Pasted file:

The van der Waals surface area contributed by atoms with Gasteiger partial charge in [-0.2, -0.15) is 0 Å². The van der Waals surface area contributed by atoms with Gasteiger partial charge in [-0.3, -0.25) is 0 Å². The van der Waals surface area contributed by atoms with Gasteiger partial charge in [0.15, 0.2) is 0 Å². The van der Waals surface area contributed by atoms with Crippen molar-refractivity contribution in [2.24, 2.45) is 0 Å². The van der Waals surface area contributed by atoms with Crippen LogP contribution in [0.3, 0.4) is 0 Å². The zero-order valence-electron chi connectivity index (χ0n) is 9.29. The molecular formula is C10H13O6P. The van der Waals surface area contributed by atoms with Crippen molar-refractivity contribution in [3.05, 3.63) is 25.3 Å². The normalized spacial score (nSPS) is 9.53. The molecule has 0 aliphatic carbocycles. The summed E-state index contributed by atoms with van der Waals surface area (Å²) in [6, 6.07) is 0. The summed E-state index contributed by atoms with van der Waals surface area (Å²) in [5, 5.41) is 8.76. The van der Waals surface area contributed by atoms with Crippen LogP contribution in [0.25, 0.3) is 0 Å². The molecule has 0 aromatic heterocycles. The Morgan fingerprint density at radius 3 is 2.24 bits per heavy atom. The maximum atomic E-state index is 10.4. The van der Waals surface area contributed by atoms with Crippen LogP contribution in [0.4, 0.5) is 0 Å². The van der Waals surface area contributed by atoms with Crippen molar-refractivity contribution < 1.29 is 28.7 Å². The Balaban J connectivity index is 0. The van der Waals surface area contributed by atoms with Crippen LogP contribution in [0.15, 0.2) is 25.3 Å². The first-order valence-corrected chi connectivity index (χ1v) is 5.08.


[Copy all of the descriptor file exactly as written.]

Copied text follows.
The van der Waals surface area contributed by atoms with Gasteiger partial charge in [-0.2, -0.15) is 0 Å². The van der Waals surface area contributed by atoms with Gasteiger partial charge in [-0.3, -0.25) is 0 Å². The van der Waals surface area contributed by atoms with Gasteiger partial charge in [0.15, 0.2) is 0 Å². The van der Waals surface area contributed by atoms with Crippen molar-refractivity contribution in [2.24, 2.45) is 0 Å². The van der Waals surface area contributed by atoms with Crippen LogP contribution in [0.3, 0.4) is 0 Å². The zero-order valence-electron chi connectivity index (χ0n) is 9.29. The molecular formula is C10H13O6P. The van der Waals surface area contributed by atoms with Crippen molar-refractivity contribution in [3.05, 3.63) is 25.3 Å². The normalized spacial score (nSPS) is 9.53. The molecule has 0 aliphatic carbocycles. The summed E-state index contributed by atoms with van der Waals surface area (Å²) in [6, 6.07) is 0. The summed E-state index contributed by atoms with van der Waals surface area (Å²) in [5, 5.41) is 8.76. The van der Waals surface area contributed by atoms with Crippen LogP contribution in [0.25, 0.3) is 0 Å². The molecule has 0 aromatic heterocycles. The Morgan fingerprint density at radius 3 is 2.24 bits per heavy atom. The maximum atomic E-state index is 10.4. The van der Waals surface area contributed by atoms with Crippen LogP contribution in [0.4, 0.5) is 0 Å². The van der Waals surface area contributed by atoms with Crippen molar-refractivity contribution < 1.29 is 28.7 Å². The Balaban J connectivity index is 0. The van der Waals surface area contributed by atoms with Crippen LogP contribution in [0.15, 0.2) is 25.3 Å². The first-order valence-corrected chi connectivity index (χ1v) is 5.08.